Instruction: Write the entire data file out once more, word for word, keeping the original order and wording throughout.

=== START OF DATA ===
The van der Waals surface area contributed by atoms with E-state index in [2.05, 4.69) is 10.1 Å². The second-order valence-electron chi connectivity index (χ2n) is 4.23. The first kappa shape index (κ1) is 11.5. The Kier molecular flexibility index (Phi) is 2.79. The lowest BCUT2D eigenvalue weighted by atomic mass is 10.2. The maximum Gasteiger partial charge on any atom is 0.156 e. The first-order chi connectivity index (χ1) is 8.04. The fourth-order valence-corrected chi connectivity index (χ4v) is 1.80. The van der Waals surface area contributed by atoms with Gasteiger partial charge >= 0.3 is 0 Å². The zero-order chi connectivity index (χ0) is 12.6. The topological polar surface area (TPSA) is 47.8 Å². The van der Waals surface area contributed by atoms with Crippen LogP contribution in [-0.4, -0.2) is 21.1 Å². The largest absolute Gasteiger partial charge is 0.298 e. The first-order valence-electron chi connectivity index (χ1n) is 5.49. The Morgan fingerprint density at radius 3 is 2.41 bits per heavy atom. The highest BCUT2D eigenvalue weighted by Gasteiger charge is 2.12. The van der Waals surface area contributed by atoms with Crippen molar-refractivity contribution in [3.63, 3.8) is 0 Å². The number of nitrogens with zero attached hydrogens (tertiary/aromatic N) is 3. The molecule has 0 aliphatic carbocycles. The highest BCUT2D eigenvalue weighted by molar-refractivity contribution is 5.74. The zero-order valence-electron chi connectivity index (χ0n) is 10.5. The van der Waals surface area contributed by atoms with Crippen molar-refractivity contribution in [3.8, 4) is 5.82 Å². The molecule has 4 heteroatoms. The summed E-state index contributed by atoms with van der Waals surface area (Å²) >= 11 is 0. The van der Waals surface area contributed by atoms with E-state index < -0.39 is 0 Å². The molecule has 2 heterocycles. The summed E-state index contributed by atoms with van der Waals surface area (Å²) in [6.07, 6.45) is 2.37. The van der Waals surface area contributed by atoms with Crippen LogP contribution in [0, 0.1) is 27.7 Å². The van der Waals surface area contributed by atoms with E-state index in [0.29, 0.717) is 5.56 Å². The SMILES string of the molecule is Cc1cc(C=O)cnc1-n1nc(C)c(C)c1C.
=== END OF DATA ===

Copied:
The van der Waals surface area contributed by atoms with E-state index in [2.05, 4.69) is 10.1 Å². The second-order valence-electron chi connectivity index (χ2n) is 4.23. The first kappa shape index (κ1) is 11.5. The Kier molecular flexibility index (Phi) is 2.79. The lowest BCUT2D eigenvalue weighted by atomic mass is 10.2. The maximum Gasteiger partial charge on any atom is 0.156 e. The first-order chi connectivity index (χ1) is 8.04. The fourth-order valence-corrected chi connectivity index (χ4v) is 1.80. The van der Waals surface area contributed by atoms with Gasteiger partial charge >= 0.3 is 0 Å². The zero-order chi connectivity index (χ0) is 12.6. The topological polar surface area (TPSA) is 47.8 Å². The van der Waals surface area contributed by atoms with Crippen LogP contribution in [-0.4, -0.2) is 21.1 Å². The largest absolute Gasteiger partial charge is 0.298 e. The first-order valence-electron chi connectivity index (χ1n) is 5.49. The Morgan fingerprint density at radius 3 is 2.41 bits per heavy atom. The highest BCUT2D eigenvalue weighted by Gasteiger charge is 2.12. The van der Waals surface area contributed by atoms with Crippen molar-refractivity contribution in [3.63, 3.8) is 0 Å². The number of nitrogens with zero attached hydrogens (tertiary/aromatic N) is 3. The molecule has 0 aliphatic carbocycles. The highest BCUT2D eigenvalue weighted by molar-refractivity contribution is 5.74. The zero-order valence-electron chi connectivity index (χ0n) is 10.5. The van der Waals surface area contributed by atoms with Crippen molar-refractivity contribution in [3.8, 4) is 5.82 Å². The molecule has 4 heteroatoms. The summed E-state index contributed by atoms with van der Waals surface area (Å²) >= 11 is 0. The van der Waals surface area contributed by atoms with E-state index < -0.39 is 0 Å². The molecule has 2 heterocycles. The summed E-state index contributed by atoms with van der Waals surface area (Å²) in [6.07, 6.45) is 2.37. The van der Waals surface area contributed by atoms with Crippen LogP contribution in [0, 0.1) is 27.7 Å². The van der Waals surface area contributed by atoms with E-state index in [0.29, 0.717) is 5.56 Å². The SMILES string of the molecule is Cc1cc(C=O)cnc1-n1nc(C)c(C)c1C.